Henry Ford was a man who refused to be held back by the naysayers and the status quo.

In 1891, at just 28 years old, Ford began working as an engineer at The Edison Company.

But while he spent his days clocking in at a regular job, his nights and weekends were devoted to something much less conventional: experimenting with gasoline engines and automobiles.

Despite the many naysayers who believed that the automobile was nothing more than a "freak notion" that would never be more than a plaything for the wealthy, Ford remained undaunted in his pursuit.

In fact, when The Edison Company offered him a promotion on the condition that he give up his work on gas engines, Ford knew exactly what he had to do.

He chose the automobile, leaving his job behind and diving headfirst into the industry on August 15, 1899.

It sounds obvious in retrospect, but when automobiles first reached the masses, people hated them. They were still getting used to bicycles.

When bicycles first became popular, people were worried it would cause an epidemic of promiscuity in young women who could suddenly move about unsupervised.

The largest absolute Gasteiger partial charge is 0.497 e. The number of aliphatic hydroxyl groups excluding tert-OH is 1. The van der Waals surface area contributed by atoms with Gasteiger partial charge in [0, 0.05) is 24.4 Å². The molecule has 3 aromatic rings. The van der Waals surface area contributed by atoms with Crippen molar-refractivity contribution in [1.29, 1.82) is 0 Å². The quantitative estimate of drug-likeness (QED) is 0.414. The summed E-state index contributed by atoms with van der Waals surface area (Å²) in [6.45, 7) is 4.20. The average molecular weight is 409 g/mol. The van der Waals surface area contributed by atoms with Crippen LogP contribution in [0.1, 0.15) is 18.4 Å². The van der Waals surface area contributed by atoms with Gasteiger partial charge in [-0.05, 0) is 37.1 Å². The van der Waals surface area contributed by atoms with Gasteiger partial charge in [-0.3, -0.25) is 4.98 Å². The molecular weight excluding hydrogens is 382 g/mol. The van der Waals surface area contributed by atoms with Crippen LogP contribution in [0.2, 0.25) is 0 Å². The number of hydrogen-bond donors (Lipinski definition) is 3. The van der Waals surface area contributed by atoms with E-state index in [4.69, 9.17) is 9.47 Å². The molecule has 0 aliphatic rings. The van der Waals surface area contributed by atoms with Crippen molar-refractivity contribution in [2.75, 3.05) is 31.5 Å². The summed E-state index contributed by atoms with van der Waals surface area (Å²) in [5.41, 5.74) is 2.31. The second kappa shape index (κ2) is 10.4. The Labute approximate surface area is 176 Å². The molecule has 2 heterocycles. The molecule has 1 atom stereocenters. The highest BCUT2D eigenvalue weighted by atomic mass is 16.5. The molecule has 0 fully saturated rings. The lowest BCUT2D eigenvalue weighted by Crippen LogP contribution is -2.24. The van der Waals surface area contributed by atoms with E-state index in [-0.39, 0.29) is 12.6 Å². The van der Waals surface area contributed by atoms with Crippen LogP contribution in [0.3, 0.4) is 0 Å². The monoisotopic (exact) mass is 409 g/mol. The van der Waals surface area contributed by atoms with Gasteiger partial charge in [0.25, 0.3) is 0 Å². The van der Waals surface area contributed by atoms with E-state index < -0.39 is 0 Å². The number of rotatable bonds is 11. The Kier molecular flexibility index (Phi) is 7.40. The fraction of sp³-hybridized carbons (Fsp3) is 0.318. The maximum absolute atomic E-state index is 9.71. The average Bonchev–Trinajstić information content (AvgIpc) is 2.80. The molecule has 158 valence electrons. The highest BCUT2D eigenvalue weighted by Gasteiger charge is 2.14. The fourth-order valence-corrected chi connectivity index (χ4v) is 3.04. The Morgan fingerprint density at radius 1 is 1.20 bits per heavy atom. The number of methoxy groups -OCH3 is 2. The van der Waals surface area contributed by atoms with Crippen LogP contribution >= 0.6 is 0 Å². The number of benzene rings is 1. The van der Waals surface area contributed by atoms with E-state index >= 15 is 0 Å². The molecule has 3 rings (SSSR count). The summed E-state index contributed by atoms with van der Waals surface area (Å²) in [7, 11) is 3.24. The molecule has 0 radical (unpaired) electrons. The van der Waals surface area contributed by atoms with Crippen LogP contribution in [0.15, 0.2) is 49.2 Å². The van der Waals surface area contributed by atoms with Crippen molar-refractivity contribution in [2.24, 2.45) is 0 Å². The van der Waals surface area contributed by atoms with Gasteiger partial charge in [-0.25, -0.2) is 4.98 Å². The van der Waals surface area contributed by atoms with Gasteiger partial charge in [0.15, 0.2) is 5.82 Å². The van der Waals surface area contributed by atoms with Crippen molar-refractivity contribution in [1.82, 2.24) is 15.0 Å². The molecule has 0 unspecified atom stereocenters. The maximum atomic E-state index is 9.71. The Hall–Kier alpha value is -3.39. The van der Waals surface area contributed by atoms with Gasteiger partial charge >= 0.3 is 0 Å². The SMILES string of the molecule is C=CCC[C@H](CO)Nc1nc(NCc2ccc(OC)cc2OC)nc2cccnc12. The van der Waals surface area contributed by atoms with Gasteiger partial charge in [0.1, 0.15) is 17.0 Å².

Then the automobile hit the scene, and some towns made laws that you had to pull over and disassemble the car if you saw a horse approaching, in case the horse got scared and caused an accident.

Henry Ford knew that progress often requires stepping outside of your comfort zone and embracing the unknown.

When people talk about the history of cars, they usually start with Ford’s Model T, released in 1908. They don’t mention that there were already 8,000 cars on the road by 1900.

But they start with the Model T because it revolutionised automobile perception and production. The Model T is the reason Americans owned 470,000 cars by 1910.

There’s an obvious counterpoint to all stories like this: survivorship bias.

People will tell you about Henry Ford quitting his job, or Bill Gates dropping out of Harvard, but neglect to mention all the other dropouts who got washed up on the rocks.

Here’s the thing.

Survivorship, in itself, is biased. It’s biased towards those who stay the course.

Hardship is universal.

Perseverance is not.

You can only control one of those two things.

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